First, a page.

: Natural Conception Later in Life Tied to Longer Life for Women
Posted June 26, 2014
WEDNESDAY, June 25, 2014 (HealthDay News) -- Women who naturally have babies after age 33 tend to live longer than those who had their last child before age 30, a new study finds.
This may be because gene variations that enable women to have babies at a later age may also be tied to living longer lives, the Boston University School of Medicine researchers said.
"If a woman has those variants, she is able to reproduce and bear children for a longer period of time, increasing her chances of passing down those genes to the next generation," study co-author Dr. Thomas Perls, a professor of medicine at BU, said in a medical center news release.
He believes that this may be a clue as to why 85 percent of people who live to 100 years or more are women, and only 15 percent are men.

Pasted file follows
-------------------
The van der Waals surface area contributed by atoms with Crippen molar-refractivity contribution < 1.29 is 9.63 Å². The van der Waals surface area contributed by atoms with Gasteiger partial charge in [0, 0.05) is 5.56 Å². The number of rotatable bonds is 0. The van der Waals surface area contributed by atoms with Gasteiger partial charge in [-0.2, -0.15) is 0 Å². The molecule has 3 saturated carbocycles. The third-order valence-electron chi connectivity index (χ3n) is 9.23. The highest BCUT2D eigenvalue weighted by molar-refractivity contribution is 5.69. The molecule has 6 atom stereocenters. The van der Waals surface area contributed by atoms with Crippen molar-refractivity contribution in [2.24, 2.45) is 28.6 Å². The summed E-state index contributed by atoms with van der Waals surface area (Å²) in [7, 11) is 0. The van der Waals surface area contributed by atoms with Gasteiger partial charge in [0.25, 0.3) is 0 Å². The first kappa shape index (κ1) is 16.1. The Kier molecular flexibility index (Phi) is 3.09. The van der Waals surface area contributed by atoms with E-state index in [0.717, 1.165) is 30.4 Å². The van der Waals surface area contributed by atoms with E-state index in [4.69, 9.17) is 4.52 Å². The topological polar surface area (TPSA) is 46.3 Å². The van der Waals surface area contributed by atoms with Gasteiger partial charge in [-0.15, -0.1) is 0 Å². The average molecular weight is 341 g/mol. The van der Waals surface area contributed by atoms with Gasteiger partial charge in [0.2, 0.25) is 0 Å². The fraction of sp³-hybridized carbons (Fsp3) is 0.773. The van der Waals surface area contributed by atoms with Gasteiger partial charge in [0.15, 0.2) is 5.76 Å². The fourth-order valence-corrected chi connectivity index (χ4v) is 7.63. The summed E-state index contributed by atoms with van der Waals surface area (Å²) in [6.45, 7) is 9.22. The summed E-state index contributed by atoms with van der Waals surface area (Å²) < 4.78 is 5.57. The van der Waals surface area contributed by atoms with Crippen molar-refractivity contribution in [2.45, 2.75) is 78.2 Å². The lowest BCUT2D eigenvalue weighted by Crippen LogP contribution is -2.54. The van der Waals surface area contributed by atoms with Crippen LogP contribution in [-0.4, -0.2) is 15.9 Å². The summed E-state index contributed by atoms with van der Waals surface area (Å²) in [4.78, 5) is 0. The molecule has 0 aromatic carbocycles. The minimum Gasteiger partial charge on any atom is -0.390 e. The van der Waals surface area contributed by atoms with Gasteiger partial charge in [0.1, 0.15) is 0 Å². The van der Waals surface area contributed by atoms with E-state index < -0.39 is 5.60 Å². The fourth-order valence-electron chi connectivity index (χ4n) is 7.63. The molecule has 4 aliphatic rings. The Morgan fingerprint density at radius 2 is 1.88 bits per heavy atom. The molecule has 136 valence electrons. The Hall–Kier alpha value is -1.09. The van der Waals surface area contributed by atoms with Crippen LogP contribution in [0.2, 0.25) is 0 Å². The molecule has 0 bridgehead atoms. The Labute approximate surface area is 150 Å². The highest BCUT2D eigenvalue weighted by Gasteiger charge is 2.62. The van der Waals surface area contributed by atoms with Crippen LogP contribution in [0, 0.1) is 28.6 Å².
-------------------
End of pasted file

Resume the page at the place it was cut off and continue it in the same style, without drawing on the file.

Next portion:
In the study, Perls' team tracked the ages at which 462 women had their last child, and then how old the women were when they died. The data came from the Long Life Family Study, a genetic investigation of 551 families with members who live to exceptionally old ages.
While the study couldn't prove cause-and-effect, women who had their last child after age 33 were twice as likely to live to age 95 or older than those who had their last child before age 30, according to the study published in the journal Menopause.
"Of course, this does not mean women should wait to have children at older ages in order to improve their own chances of living longer," Perls said.
Instead, "the age at last childbirth can be a rate of aging indicator," he believes. "The natural ability to have a child at an older age likely indicates that a woman's reproductive system is aging slowly, and therefore so is the rest of her body."
The study findings suggest that women may drive the evolution of DNA that slows aging and helps people live extremely long lives.
Previous research found that women who gave birth after age 40 were four times more likely to live to 100 than those who had their last child at a younger age, the study authors noted.
-- Robert Preidt
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